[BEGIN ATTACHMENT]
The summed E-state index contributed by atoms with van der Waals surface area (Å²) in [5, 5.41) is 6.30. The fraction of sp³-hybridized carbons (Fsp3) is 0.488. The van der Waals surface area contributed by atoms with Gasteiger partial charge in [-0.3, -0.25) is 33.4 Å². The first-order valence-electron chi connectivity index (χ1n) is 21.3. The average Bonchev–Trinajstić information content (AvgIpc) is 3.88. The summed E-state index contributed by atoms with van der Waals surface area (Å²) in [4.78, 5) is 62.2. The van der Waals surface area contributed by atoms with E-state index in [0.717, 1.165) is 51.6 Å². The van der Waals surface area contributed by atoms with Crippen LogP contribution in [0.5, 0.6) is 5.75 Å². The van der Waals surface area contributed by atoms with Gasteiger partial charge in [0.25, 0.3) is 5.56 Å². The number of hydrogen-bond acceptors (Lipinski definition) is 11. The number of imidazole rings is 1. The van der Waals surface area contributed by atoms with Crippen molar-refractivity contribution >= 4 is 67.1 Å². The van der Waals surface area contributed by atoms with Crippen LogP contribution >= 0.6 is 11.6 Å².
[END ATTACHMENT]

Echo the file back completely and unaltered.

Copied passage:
The summed E-state index contributed by atoms with van der Waals surface area (Å²) in [5, 5.41) is 6.30. The fraction of sp³-hybridized carbons (Fsp3) is 0.488. The van der Waals surface area contributed by atoms with Gasteiger partial charge in [-0.3, -0.25) is 33.4 Å². The first-order valence-electron chi connectivity index (χ1n) is 21.3. The average Bonchev–Trinajstić information content (AvgIpc) is 3.88. The summed E-state index contributed by atoms with van der Waals surface area (Å²) in [4.78, 5) is 62.2. The van der Waals surface area contributed by atoms with E-state index in [0.717, 1.165) is 51.6 Å². The van der Waals surface area contributed by atoms with Crippen LogP contribution in [0.5, 0.6) is 5.75 Å². The van der Waals surface area contributed by atoms with Gasteiger partial charge in [0.25, 0.3) is 5.56 Å². The number of hydrogen-bond acceptors (Lipinski definition) is 11. The number of imidazole rings is 1. The van der Waals surface area contributed by atoms with Crippen molar-refractivity contribution >= 4 is 67.1 Å². The van der Waals surface area contributed by atoms with Crippen LogP contribution >= 0.6 is 11.6 Å².